Meibomian Gland Dysfunction | Common Cause of Dry Eye

Meibomian Gland Dysfunction Causes Dry Eye | Burlington County Eye PhysiciansDry eye syndrome is a common problem. Estimates are that 14.5% of adults 25 to 84 years old have dry eye disease.  Over 25 million in the United States have some degree of dry eye.  It is a very common reason for making a trip to the eye doctor.  

This article is part of a series where we recognize Dry Eye Awareness month.

There are many symptoms of dry eye such as, stinging, burning, itchiness, redness, occasional blurry vision, and the feeling that you have something in your eye.  Dry eye disease may make wearing contact lenses uncomfortable, or in severe cases, impossible.

The leading cause of dye eye is meibomian gland dysfunction (MGD).  The meibomian glands are located in the upper and lower eyelids and secrete an oily substance that coats your natural tears and keeps them from evaporating too rapidly.  There are approximately 25-40 meibomian glands in each lid.

MGD causes dry eye in two ways; either the gland is blocked and can not secrete normally or the gland produces poor quality meibom.  In either case, there is increased evaporation of the tears.

Diagnosing Dry Eye Disease

You may already think you have dry eye based upon your symptoms, but a confirmed diagnosis of the cause of your dry eye by your eye doctor can help you find the best treatment to manage your dry eye syndrome.

Your eye doctor will use a slit lamp to thoroughly examine your eyelids and look for blocked meibomian glands or other cause of the dryness.

A tear film breakup test will allow your doctor to determine if your tear film coats your cornea adequately.  If your tear film is breaking up too quickly, there may not be enough meibum to seal in your tears or the composition of the meibum is not oily enough. The composition of your tears can also be examined.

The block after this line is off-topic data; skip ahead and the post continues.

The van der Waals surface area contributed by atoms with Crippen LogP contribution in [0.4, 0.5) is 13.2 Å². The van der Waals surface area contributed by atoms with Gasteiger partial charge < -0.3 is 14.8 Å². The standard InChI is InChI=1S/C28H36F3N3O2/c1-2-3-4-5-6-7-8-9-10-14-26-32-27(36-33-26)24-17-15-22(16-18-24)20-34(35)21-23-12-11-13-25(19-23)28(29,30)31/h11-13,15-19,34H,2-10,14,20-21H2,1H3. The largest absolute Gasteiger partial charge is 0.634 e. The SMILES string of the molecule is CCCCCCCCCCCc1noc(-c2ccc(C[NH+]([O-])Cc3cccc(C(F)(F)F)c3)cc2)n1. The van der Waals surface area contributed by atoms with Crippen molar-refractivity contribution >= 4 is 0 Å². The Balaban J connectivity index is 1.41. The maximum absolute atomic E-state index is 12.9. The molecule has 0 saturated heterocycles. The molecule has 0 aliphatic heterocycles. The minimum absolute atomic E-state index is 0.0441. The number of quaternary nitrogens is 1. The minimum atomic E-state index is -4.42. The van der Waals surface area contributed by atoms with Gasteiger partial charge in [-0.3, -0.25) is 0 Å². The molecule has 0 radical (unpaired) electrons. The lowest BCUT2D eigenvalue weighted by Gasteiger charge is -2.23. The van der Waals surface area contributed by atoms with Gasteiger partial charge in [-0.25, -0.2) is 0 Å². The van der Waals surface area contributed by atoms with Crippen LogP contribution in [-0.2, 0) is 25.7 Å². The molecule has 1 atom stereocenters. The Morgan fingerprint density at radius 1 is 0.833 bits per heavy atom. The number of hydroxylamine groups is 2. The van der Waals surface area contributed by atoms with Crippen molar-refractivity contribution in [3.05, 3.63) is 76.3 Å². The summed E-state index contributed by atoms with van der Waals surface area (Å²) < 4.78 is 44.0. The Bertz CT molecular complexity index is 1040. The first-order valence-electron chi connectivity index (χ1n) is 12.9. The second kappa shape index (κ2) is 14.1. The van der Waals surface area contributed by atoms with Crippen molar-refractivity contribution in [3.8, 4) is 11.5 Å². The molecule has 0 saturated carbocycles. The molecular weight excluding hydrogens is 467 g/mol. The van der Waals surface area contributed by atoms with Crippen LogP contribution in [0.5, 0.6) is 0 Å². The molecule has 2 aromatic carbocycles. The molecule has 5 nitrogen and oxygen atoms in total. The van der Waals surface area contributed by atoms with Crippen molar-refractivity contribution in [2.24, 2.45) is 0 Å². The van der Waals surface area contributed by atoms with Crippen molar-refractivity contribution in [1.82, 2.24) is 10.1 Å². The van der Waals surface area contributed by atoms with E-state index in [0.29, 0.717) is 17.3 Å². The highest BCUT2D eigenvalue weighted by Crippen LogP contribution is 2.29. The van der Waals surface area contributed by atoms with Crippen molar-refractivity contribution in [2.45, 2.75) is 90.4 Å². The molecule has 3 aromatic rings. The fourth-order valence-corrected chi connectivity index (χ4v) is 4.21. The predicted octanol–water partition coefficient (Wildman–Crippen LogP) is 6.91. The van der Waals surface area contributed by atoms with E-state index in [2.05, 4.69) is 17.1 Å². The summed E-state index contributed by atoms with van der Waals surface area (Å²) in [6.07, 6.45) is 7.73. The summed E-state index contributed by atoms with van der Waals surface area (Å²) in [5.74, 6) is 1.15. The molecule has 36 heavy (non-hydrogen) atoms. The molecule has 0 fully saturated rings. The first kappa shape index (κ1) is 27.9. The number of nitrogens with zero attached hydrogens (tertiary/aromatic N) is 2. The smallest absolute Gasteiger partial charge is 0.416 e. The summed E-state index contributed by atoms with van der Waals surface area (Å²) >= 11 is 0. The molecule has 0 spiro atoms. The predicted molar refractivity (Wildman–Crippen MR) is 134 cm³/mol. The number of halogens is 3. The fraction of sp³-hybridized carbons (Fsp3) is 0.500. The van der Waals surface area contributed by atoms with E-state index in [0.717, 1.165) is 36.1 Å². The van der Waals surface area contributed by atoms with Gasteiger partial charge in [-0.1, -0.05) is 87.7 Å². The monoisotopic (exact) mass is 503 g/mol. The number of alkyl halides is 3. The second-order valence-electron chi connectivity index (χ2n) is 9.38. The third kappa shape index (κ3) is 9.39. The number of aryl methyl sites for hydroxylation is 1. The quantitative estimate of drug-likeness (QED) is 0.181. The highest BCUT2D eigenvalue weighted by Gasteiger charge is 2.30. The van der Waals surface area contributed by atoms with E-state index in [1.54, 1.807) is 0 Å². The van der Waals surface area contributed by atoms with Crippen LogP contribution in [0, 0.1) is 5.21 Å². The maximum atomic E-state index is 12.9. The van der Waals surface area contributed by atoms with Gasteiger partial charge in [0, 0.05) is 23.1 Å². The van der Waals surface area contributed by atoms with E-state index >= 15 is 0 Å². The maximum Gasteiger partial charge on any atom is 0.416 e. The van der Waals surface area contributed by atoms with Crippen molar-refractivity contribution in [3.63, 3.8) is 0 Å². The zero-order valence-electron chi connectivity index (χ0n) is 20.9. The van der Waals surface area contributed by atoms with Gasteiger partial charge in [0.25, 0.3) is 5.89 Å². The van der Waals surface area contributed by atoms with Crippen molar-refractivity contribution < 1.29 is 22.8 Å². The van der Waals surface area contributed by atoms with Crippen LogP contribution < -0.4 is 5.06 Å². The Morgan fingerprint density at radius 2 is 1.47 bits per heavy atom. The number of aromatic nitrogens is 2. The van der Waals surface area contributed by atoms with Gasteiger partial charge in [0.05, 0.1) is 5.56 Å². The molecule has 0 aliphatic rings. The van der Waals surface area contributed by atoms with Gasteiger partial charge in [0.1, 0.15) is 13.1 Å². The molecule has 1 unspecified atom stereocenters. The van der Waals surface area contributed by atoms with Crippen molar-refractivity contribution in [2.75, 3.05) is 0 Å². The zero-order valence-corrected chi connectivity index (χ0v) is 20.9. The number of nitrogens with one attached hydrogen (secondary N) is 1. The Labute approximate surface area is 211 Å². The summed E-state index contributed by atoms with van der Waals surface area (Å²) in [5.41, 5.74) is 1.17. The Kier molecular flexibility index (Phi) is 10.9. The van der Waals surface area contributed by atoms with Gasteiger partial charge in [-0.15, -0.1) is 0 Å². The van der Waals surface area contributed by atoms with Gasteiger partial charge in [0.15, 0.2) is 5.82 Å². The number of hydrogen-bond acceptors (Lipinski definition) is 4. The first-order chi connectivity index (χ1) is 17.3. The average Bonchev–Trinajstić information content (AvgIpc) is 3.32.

Direct visualization of affected meibomian glands is now possible with LipiScan.

MGD Treatments

Dry eye disease is usually a chronic condition, but it can be effectively treated and controlled, both by your doctor for more serious blockages, and with self-care that you can use to treat minor blockages or to maintain the unblocked glands after clinical treatments.

The clinical treatments for severe meibomian gland blockages are meibomian gland probing, meibomian gland expressing, and thermal pulsation.  LipiFlow is a relatively new treatment combining pulsed heat and pressure to the affected glands.  Treatment occurs in the office and may need to be repeated. 

Meibomian gland probing is done with a small wire to pierce and unblock clogged meibomian glands. Meibomian gland expression uses paddles to squeeze blocked glands so the clogging material is “expressed” and the gland can resume secreting the oily meibum that coats your tears.  Thermal pressure is done with a LipiFlow® pulsation device that applies both heat and pressure to open the clog and express it so it can be washed away.

Preventing Meibomian Gland Clogging

Even if your doctor unclogged your meibomian glands, you will need to maintain your eyelid health so your glands don’t reclog. Your doctor will discuss the recommended self-care you should follow. Among the options are daily eyelid hygiene with a gentle eyelid cleanser, warm compresses, Omega-3 fatty acid supplements such as fish oil or flaxseed oil capsules, and lubricating eye drops.